For Noetinger, the thrill is about transforming something that is usually considered an accident or audio artefact into music. “The sound of the recording process itself is what I want to give to the audience,” he says.

Celebrated Berlin electro-acoustic composer Kirsten Reese (performing tonight at the Iwaki Auditorium), on the other hand, will create sound worlds from everyday found objects, such as rocks, old bottles and rusted cans.

“It’s about this action of taking a very simple, mundane object and creating something with it, and then putting it back having illuminated these qualities that you wouldn’t usually associate with it,” she says.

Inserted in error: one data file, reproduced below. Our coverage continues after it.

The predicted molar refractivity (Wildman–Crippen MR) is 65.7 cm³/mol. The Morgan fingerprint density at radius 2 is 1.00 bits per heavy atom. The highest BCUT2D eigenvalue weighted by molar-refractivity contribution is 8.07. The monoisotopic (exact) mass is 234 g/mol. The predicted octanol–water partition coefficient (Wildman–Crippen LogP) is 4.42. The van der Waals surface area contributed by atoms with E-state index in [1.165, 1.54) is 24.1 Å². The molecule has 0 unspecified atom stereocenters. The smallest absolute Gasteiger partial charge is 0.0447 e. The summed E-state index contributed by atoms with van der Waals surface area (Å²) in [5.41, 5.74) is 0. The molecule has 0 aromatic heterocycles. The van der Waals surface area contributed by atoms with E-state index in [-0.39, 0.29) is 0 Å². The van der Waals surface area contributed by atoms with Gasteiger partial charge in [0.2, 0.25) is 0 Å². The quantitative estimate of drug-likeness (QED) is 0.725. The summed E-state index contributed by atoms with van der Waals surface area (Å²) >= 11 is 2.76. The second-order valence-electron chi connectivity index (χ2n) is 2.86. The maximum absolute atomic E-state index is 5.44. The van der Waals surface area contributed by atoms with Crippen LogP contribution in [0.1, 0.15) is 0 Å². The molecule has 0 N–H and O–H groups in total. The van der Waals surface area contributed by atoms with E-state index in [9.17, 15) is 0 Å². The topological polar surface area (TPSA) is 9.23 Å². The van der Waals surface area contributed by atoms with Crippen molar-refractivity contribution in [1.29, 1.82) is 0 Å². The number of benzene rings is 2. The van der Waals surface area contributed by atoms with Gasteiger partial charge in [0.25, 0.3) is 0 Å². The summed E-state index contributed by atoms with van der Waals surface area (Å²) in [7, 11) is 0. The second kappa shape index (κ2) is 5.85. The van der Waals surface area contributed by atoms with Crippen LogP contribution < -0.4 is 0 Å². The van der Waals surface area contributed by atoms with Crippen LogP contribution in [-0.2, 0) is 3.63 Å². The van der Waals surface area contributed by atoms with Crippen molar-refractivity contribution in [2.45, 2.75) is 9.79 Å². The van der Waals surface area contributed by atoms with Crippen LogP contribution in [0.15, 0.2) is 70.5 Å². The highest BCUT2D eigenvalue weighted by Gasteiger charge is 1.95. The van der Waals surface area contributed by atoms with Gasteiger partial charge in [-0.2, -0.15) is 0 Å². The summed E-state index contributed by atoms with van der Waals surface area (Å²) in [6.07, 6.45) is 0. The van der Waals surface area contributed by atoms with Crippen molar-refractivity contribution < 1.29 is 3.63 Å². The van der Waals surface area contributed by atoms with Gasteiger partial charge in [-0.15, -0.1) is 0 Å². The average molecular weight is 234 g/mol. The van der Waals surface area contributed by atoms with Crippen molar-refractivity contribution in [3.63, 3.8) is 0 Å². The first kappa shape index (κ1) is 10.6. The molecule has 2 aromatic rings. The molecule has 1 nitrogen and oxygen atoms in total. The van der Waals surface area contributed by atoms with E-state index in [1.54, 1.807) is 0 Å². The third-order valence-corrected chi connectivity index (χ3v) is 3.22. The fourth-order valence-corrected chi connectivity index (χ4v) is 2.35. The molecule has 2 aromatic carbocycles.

BUT does this notion of foraging one’s way through such sonic territories necessarily constitute worthy art, or translate to listenable music for that matter? Or does MIBEM more likely represent the well-meaning but underdeveloped wanderings of a bumptious Melbourne fringe? The traditionalists among us might argue that such material has remained absent from major festivals for good reason.

A self-described “refugee from the classical world”, Melbourne electro-acoustic musician and installation artist Natasha Anderson is quick to snuff the assertion. An esteemed performer throughout Europe and Japan, she points to the idea of the “classical cringe” as an unfortunate, distinctly Australian idea. “I think the big difference lies in the classical community, in that European classical orchestras will play much more modern and more contemporary stuff than Australian orchestras would dare to touch,” she says.